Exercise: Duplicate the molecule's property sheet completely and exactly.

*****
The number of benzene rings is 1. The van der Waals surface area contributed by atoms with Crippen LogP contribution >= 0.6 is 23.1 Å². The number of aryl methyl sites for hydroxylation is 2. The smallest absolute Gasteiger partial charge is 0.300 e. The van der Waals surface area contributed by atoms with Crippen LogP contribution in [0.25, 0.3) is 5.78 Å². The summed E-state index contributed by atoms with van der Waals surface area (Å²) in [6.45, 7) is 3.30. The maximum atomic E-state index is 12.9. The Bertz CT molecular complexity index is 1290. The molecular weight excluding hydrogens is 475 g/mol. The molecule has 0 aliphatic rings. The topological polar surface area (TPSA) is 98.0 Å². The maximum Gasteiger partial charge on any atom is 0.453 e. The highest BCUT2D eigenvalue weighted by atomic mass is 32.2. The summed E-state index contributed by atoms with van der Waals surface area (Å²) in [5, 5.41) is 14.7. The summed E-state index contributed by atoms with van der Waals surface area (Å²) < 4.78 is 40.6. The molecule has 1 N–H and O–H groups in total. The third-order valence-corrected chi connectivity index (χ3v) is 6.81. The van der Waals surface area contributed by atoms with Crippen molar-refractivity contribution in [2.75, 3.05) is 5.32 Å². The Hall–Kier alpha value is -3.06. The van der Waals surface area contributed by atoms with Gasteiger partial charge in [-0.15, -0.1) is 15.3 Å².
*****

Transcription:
The number of benzene rings is 1. The van der Waals surface area contributed by atoms with Crippen LogP contribution >= 0.6 is 23.1 Å². The number of aryl methyl sites for hydroxylation is 2. The smallest absolute Gasteiger partial charge is 0.300 e. The van der Waals surface area contributed by atoms with Crippen LogP contribution in [0.25, 0.3) is 5.78 Å². The summed E-state index contributed by atoms with van der Waals surface area (Å²) in [6.45, 7) is 3.30. The maximum atomic E-state index is 12.9. The Bertz CT molecular complexity index is 1290. The molecular weight excluding hydrogens is 475 g/mol. The molecule has 0 aliphatic rings. The topological polar surface area (TPSA) is 98.0 Å². The maximum Gasteiger partial charge on any atom is 0.453 e. The highest BCUT2D eigenvalue weighted by atomic mass is 32.2. The summed E-state index contributed by atoms with van der Waals surface area (Å²) in [5, 5.41) is 14.7. The summed E-state index contributed by atoms with van der Waals surface area (Å²) < 4.78 is 40.6. The molecule has 1 N–H and O–H groups in total. The third-order valence-corrected chi connectivity index (χ3v) is 6.81. The van der Waals surface area contributed by atoms with Crippen molar-refractivity contribution in [2.75, 3.05) is 5.32 Å². The Hall–Kier alpha value is -3.06. The van der Waals surface area contributed by atoms with Gasteiger partial charge in [-0.15, -0.1) is 15.3 Å².